We hear so much in Hawaii about invasive plants, but do you realize that you probably have some growing in your yard right now?
Helping people discover which plants are better versus not-so-good is one of the goals behind Ulu, a new sustainable garden project at the University of Hawaii's Lyon Arboretum, located at the back of Manoa valley amidst a tropical rainforest and screaming cockatiels.
The Hawaiian word ulu means "to grow" (to be clear, it's ulu without the 'okina, which is different from ʻulu with the ʻokina, which is the Hawaiian word for the breadfruit tree). The goal behind the garden is to encourage local homeowners, gardeners and landscapers, novices and professionals, to use plants that protect and enhance Hawaii.
"With Ulu, we set out to build Hawaii's first sustainable garden that will educate visitors on what they can do in and around their own homes," said Bernice Fielding, Designer and Sustainable Garden Manager at UH Manoa.
A true community project, Ulu was designed by Fielding in partnership with local landscape architecture firm Ki Concepts. Green Thumb, a local landscape firm, also provided construction assistance at cost for the building of Ulu's storm water management features. And they've been getting kudos: Ulu recently won the 2013 Mohalu Honor Award for Water Conservation, given by the Landscape Industry Council of Hawaii.
Plants + Culture
Ulu was created to incorporate native and non-native yet culturally-important species, minus any invasive species. According to Fielding, roughly half of Hawaii's native flora and fauna are at risk of extinction, a problem exacerbated by invasive species.
What's the difference between invasive and non-native species? Fielding explains:
As an example, Fielding points to how pervasive certain ginger and heliconia plants are throughout Hawaii, yet they are two of the most invasive plants, spreading via their root system, crowding out other "good" plants and making them difficult to eradicate.
Invasive species generally have an adverse effect on a region, but not all non-native plants are bad. Over 75 percent of the plants in Hawaii were introduced, so it's sometimes difficult to understand the difference. There's also importance behind 'canoe plants,' which were introduced by early Polynesians. They all play a part in Hawaii's culture and its bio-diversity, and we're trying to educate visitors on all of these aspects.
"Surprisingly, there are few laws banning the sale of invasive species in Hawaii," Fielding continues. "Most people don't know the difference, and some invasive plants even have Hawaiian names, adding to the confusion."
Tending the 'Aina
On the education side, Ulu uses features like bioswales (yes, I had to look that up, too!) for storm water management, which they hope will let visitors see how easy it is to create sustainable, living environments that increase the beauty of their gardens while reducing the environmental impact, which was an integral part of Ulu's design. Besides being built on a former garbage dump, the project uses 100 percent recycled, re-purposed and/or reclaimed materials.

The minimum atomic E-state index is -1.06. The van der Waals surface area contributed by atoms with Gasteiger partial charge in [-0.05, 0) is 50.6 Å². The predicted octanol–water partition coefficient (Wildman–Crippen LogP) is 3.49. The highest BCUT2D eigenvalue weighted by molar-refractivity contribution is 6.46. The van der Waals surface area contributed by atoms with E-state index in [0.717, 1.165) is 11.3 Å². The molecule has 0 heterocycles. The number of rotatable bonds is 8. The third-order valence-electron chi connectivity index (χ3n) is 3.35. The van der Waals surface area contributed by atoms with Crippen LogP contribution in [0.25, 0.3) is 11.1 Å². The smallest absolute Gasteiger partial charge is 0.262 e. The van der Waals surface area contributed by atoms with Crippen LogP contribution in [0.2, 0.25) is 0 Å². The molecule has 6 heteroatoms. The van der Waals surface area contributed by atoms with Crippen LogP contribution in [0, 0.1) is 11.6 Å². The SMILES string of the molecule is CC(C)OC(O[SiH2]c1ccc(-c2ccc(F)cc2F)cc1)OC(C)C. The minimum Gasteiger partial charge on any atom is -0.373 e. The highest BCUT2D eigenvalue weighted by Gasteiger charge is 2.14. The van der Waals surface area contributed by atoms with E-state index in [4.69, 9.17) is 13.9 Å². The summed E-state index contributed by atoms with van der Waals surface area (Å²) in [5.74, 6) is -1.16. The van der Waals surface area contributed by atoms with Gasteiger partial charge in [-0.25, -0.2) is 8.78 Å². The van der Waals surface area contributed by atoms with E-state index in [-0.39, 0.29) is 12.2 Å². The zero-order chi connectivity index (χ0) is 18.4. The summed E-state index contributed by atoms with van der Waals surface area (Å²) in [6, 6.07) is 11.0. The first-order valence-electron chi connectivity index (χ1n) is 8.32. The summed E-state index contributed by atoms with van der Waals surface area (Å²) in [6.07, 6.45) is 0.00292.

"Those tires over there," Fielding says, pointing towards a terrace built from old truck tires. "They would've been shipped off of Oahu and burned somewhere."
Walking the garden takes visitors through several outdoor "rooms," each focused on a different aspect of education and inspiration. The food garden shows urban gardeners how easy it is to grow your own ingredients. The banana grove includes avocados, cassava, edible ferns, sweet potatoes and, of course, bananas. The medicinal garden features plants from Hawaii, China, Japan and even Europe, each having cultural importance to Hawaii. There's also a lei garden, an ethnobotanical native and canoe plant garden, which looks at the relationship between culture and plants, and, currently in process, an accessible garden for people with disabilities.
In keeping with their education goals, Ulu plans to roll out classes for children in the spring and to create other learning opportunities, such as farm-to-table events.
"We want everyone to start caring about what they plant, so education is a big part of what we're doing here," Fielding continued.
Given Hawaii's numerous microclimates and vast differences in rainfall and sunshine across each island and even within just a few miles, it's important to consider your garden's location when choosing plants.
We're going to add more signs and interactive displays to help educate visitors on how they can build gardens that incorporate beautiful plants but are also sustainable and good for their specific location, rainfall, and sunshine.
It's a lot to think about, and something that most gardeners might overlook when considering which vegetable or flower or tree would look best in their yard. But it's always good to be educated, regardless of your gardening plans.
One common saying of mine is 'right plant, right place.' We want to help you think about using plants that are right for the area you are planting them in and to ensure they will get the water and nutrients that they need, rather than relying on constant and ongoing irrigation and fertilization and pesticides. -- Fielding
"If visitors leave with just one sustainable idea for their garden, then I've done my job," Fielding concluded.
Ulu is open to the public Monday through Saturday, from 8:00 a.m. to 4:00 p.m. For more information, visit their Facebook page, or call them at 808-988-0456.
(Photos provided by the author and Bernice Fielding/Ulu.)